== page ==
17. When the power plant/missile site/main computer overheats, all control panels will explode shortly before the entire building will.
18. If you display a file on the screen and someone deletes the file, it also disappears from the screen (See “Clear and Present Danger”).
19. If a disk contains encrypted files, you are automatically asked for a password when you insert it.
20. Computers can interface with any other computer regardless of the manufacturer or galaxy where it originated. (See “Independence Day”.)
21. Computer disks will work on any computer has a floppy drive and all software is usable on any platforms.
22. The more high-tech the equipment, the more buttons it will have (See “Aliens”.)
23. Note: You must be highly trained to operate high-tech computers because the buttons have no labels except for the “SELF-DESTRUCT” button.
24. Most computers, no matter how small, have reality-defying three-dimensional active animation, photo-realistic graphics capabilities.
25. Laptops always have amazing real-time video phone capabilities and performance similar to a CRAY Supercomputer.
26. Whenever a character looks at a monitor, the image is so bright that it projects itself onto their face. (See “Alien” or “2001″)
27. Searches on the internet will always return what you are looking for no matter how vague your keywords are. (See “Mission Impossible”, Tom Cruise searches with keywords like “file” and “computer” and 3 results are returned.)
Kim is posting a series of articles about biometrics and biometrics usage in schools. Very scary stuff.
Posted on Thursday 29 March 2007
The more I look into this story, the worse it gets. We don’t have to go to Britain for examples of child fingerprinting – just take a look at this email from a lady in Illinois:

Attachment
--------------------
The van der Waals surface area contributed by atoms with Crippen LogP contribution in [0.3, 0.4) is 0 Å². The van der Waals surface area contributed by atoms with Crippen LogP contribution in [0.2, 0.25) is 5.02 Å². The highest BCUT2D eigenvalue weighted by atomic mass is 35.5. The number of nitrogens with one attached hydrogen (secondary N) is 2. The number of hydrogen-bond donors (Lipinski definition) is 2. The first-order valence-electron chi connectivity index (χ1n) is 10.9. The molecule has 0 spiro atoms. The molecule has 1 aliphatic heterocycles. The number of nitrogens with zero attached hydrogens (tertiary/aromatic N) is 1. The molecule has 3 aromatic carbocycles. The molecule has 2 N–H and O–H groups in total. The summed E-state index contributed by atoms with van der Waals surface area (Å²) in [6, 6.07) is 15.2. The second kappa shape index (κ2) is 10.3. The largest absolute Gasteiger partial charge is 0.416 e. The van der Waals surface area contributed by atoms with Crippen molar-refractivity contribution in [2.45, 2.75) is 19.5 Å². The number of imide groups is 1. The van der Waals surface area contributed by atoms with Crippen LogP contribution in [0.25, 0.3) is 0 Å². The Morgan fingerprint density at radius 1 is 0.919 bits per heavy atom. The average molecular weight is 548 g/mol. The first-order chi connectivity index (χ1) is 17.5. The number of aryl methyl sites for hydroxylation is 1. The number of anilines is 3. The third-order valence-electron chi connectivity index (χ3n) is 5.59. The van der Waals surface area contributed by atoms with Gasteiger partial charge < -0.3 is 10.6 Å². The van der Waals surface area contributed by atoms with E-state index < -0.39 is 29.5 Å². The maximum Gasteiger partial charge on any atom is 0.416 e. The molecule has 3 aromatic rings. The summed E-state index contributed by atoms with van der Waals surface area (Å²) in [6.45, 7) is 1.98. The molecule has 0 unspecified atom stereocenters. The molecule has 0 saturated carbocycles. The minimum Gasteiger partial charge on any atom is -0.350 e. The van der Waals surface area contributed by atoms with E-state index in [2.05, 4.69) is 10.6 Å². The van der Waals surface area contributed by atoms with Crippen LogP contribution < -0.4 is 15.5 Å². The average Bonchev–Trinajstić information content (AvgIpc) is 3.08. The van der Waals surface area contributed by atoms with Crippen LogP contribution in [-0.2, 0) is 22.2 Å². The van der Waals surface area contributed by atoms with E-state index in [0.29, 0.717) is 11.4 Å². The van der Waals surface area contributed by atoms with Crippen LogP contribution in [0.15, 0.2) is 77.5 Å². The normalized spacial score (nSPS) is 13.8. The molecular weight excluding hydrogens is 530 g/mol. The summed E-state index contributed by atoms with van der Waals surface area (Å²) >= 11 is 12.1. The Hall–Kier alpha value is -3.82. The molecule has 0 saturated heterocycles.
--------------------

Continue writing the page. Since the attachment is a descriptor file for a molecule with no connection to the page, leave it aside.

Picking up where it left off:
My name is Joy and I am continuing to get the word out & tell this true story.
In August 2005, our public school district with less than 500 students decided to start using biometric equipment for “accounting purposes”. We were told at registration to take our children over and have them scanned. (There was not an opt out or opt in policy).
I objected and said no – our children are not to use this equipment -especially when there is not a policy to look over.
We were told, “if they don’t scan ,they don’t eat.”
I explained I believed that to against the law and the rights of the children as well as parental rights. I was then told that this equipment would put Earlville, Illinois on the map (not like they thought). A few days later I gave birth to our youngest daughter, on Aug 20, 2005, and explained to my husband that when I recovered I was going to discuss this matter with the district administration again.
Meanwhile my eldest children Brooke & Gunner were still brown bagging it. Well, Sept 21, 2005 my 7 year old son was scanned anyway – even though he reminded the “tech director” that he was not to scan.
I of course called the school and started recieving excuses from the adminstrative staff. I went to the local paper, the school board and still did not feel as if we were getting very far with our objection. I then decided to write to Illinois legislators and the media.
Senator Miquel Del Valle introduced SB 2549 in Jan, 2006. CBN came to our town and interviewed us (as well as Senator Miquel Del Valle on a different date.) The story aired Nov 7, 2006. Then Senator Miguel Del Valle stepped down and took another position in Chicago. SB 2549-session sine die.
There I was again writing and calling the media and legislators. In Jan, 2007 I was invited to speak with some privacy advocates and share this almost unbelievable story. In Feb, 2007 two bills were introduced and are passing: HB 1559, introduced by State Rep Bob Pritchard; and SB 1702, introduced by Senator Kim Lightford.
I have several newspaper articles as well as letters from the Superintendant stating that my 7 yearr old son willingly gave up his finger. Info about this story can also be found on EFFs deeplinks ,the Cato Institute,The End times and of course the CBN website. As soon as I get updated on the bills I can notify you. In the meantime I will continue to get the word out and search for advice on this matter .
I had my finger impression scanned for an Illinois licensure requirement, however I am a mother of five, over 30 and a private detective.
Not a minor child trying to by hot lunch at school. We know that the data on these children can be sold, given away and anyone who knows how to write a FOIA can have access to this info.
Joy Robinson-Van Gilder